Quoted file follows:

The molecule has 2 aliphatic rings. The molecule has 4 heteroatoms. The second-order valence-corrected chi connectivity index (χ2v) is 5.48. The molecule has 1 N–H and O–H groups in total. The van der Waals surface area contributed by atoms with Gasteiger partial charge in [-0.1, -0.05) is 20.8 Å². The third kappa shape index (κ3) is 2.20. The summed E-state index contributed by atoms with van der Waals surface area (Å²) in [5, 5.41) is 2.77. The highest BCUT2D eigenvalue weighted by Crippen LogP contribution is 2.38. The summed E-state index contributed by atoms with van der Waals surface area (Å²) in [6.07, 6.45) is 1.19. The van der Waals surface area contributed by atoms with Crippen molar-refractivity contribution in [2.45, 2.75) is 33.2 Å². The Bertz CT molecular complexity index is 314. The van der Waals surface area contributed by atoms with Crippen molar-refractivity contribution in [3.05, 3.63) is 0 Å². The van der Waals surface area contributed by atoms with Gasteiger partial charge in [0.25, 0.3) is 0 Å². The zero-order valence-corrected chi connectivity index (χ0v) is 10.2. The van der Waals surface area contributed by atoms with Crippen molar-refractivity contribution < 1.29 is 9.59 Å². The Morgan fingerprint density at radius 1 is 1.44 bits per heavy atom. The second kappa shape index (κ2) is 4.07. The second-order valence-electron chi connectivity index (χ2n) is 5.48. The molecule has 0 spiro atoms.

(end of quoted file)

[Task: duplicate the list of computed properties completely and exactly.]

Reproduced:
The molecule has 2 aliphatic rings. The molecule has 4 heteroatoms. The second-order valence-corrected chi connectivity index (χ2v) is 5.48. The molecule has 1 N–H and O–H groups in total. The van der Waals surface area contributed by atoms with Gasteiger partial charge in [-0.1, -0.05) is 20.8 Å². The third kappa shape index (κ3) is 2.20. The summed E-state index contributed by atoms with van der Waals surface area (Å²) in [5, 5.41) is 2.77. The highest BCUT2D eigenvalue weighted by Crippen LogP contribution is 2.38. The summed E-state index contributed by atoms with van der Waals surface area (Å²) in [6.07, 6.45) is 1.19. The van der Waals surface area contributed by atoms with Crippen molar-refractivity contribution in [2.45, 2.75) is 33.2 Å². The Bertz CT molecular complexity index is 314. The van der Waals surface area contributed by atoms with Crippen molar-refractivity contribution in [3.05, 3.63) is 0 Å². The van der Waals surface area contributed by atoms with Gasteiger partial charge in [0.25, 0.3) is 0 Å². The zero-order valence-corrected chi connectivity index (χ0v) is 10.2. The van der Waals surface area contributed by atoms with Crippen molar-refractivity contribution < 1.29 is 9.59 Å². The Morgan fingerprint density at radius 1 is 1.44 bits per heavy atom. The second kappa shape index (κ2) is 4.07. The second-order valence-electron chi connectivity index (χ2n) is 5.48. The molecule has 0 spiro atoms.